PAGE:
I’ve said it before. There are few things in the world sweeter than a fawn. And while they come in different flavors, all of them have sprinkles! Their cutest is firmly grounded in those spots.
Spots can tell you a lot about a fawn. Like sex. You can determine sex by spot pattern – straight for males, zig zag for females. If you use this method, you are right about 50% of the time [flipping a coin works well too!]. However, you can greatly improve your odds of sexing a fawn correctly by examining between their back legs.
Ok, spot pattern does not indicate sex. But that pattern is important. Whitetail neonates use what is known as a hider strategy as an anti-predator defense. Cryptic coloration is key to success of this strategy. This is what allows fawns to hide in plain sight.
Deer are incredibly adaptable and successfully occupy a wide range of habitats. The forests of PA, the beaches of the Keys, the suburbs of New York City, or the agricultural fields of the Mississippi delta – no matter, deer call all these places home.
Those landscapes look very different and have different predators and, therefore, different selective pressures. Do a fawn’s spots look different in different places too?
That’s what a group of researchers wondered. A paper recently published looked at the heritability and predictability of spot patterns in 3 white-tailed deer populations.
Heritability is the amount of phenotypic variation in a population that is an attributed to individual genetic differences. So, is spot pattern genetically determined?
Researchers hypothesized that camouflage patterns of white-tailed fawns were highly heritable and that spotting patterns would accurately predict their region of origin because those patterns vary spatially and temporally.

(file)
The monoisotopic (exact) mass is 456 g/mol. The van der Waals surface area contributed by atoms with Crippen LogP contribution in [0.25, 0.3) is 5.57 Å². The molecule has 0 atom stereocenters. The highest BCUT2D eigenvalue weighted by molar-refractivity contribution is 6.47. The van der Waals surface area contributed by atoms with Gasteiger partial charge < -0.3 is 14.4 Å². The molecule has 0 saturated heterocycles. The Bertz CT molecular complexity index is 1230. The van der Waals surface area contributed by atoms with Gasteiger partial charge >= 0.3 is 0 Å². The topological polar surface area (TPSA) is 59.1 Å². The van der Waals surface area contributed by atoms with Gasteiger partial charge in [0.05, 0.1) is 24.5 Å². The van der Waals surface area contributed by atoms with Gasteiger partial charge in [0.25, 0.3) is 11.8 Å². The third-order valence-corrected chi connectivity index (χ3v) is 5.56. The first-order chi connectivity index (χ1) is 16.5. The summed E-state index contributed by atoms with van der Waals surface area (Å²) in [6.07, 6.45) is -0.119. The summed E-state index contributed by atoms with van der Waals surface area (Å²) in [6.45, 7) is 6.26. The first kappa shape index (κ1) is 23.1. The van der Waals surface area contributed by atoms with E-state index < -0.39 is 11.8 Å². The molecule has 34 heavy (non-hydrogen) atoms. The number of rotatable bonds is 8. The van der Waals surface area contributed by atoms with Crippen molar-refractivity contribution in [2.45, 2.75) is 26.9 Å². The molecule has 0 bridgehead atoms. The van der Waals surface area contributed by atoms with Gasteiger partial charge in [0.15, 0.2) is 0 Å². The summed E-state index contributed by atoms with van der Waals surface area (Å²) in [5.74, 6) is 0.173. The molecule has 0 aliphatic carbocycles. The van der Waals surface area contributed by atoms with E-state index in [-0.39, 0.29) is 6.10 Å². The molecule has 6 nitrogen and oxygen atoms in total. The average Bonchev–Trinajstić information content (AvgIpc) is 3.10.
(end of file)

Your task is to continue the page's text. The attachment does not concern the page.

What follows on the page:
Translation: if spot pattern is an inherited trait and that pattern helps increase survival, then a population should respond to selective pressures in the environment creating different spot patterns for different environments. The awesomeness that is evolution!
So did they decode the pattern? Yes, kind of. Their data support that spot pattern is moderately to highly heritable. To blend in, spot pattern needs to match the environment. If it doesn’t, then those fawns get eaten. This is how a selective pressure, like predation, can affect camouflage patterns of a population.
Two of the 3 populations studied had predictable spot patterns. Meaning you could determine with some level of certainty where a fawn was born based on its spot pattern. COOL!
But what about the third population? Why didn’t spot pattern of fawns from that area match?
Remember camouflage pattern needs to match the environment but what if the environment keeps changing? The Delta region where fawn spot pattern was unpredictable has experienced the largest shift in land use of the 3 regions studied. Over 75% of historic forest cover has been cleared for agriculture. This drastic shift disrupted the selective pressures on this trait. Spot pattern disaster! Chaos, dogs and cats living together, MASS HYSTERIA!
Maybe I’m overstating. But it does demonstrate how shifting land use patterns can have unintended consequences beyond just the change in habitat.
So tigers maybe stuck with their stripes. But not fawns, changing those spots is a necessity. But don’t rush them. Evolution takes time.
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